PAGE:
For the Cookies:

  • 28 sheets cinnamon-flavored graham crackers (Honey flavored will work fine too)
  • 1/2 cup granulated sugar
  • 4 tablespoons packed dark brown sugar
  • 1 teaspoon baking soda
  • 1/2 teaspoon fine salt
  • 12 tablespoons unsalted butter, melted and cooled
  • 2 large eggs, lightly beaten
  • 1 teaspoon vanilla extract

For Marshmallow/Chocolate Filling:

  • 1 cup semisweet chocolate chips
  • 1 cup unsalted butter, softened
  • 1/2 cup marshmallow crème, such as Marshmallow Fluff
  • 2 teaspoons vanilla extract
  • 2 cups confectioners’ sugar

 

Directions

Process the graham crackers in a food processor fitted with the blade attachment until they are completely broken down into crumbs and have a sandy texture. Transfer to a large bowl.

Add the sugar, brown sugar, baking soda, and salt and whisk to combine. Add the butter, egg, and vanilla, then stir together with a rubber spatula until just combined into a soft dough. Refrigerate dough for at least one hour, or up to overnight.

Preheat oven to 350 degrees Fahrenheit. Arrange rack in the middle of the oven and line a baking sheet with parchment paper.

Using a spoon or cookie scoop, measure 1 1/2 tablespoons of dough from the bowl. Roll between the palms of your hands to form a ball, then place on the baking sheet. Repeat with forming the remaining dough, spacing the dough balls about 2 inches apart.

Bake until the cookies have spread and the edges are lightly browned, 8 to 10 minutes. Let the cookies cool on the baking sheet for 5 minutes, then use a flat spatula to transfer to them to a wire rack to cool completely.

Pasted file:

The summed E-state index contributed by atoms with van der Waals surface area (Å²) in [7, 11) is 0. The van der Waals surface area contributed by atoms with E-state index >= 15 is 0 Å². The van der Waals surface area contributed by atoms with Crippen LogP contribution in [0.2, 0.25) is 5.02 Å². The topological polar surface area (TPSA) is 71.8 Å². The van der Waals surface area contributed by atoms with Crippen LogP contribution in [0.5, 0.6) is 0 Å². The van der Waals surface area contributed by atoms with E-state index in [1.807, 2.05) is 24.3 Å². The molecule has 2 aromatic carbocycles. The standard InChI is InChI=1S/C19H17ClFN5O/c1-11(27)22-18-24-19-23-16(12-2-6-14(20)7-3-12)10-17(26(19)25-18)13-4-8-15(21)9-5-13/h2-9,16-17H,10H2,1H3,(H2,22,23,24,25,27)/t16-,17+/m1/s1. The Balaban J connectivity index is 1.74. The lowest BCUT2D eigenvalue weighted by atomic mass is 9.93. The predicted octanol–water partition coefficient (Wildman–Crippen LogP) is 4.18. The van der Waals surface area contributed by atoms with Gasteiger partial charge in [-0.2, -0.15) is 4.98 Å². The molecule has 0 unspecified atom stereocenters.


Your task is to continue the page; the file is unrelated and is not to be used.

To make the filling, place the chocolate chips in a glass measuring cup or other microwave-safe bowl. Microwa1 tsp ve and heat through until chocolate is smooth and melted, in about 25 second intervals and stirring in between. Using a small spoon or spatula, spread about  1 to 1 1/2 tsp of melted chocolate on the flat bottom inside of each cookie, spreading all the way to the ends and turning upside down and allowing to set on wire racks until chocolate hardens. (You can speed this process up by popping them into the refrigerator or freezer as well). You’re also going to have extra chocolate left over; set it aside, you’ll use it later.

While chocolate on cookies is setting, make the marshmallow filling: In a medium bowl, beat butter and marshmallow crème at medium speed with an electric mixer until smooth. Beat in vanilla. Gradually add confectioners’ sugar, beating until fluffy, approximately 3 minutes.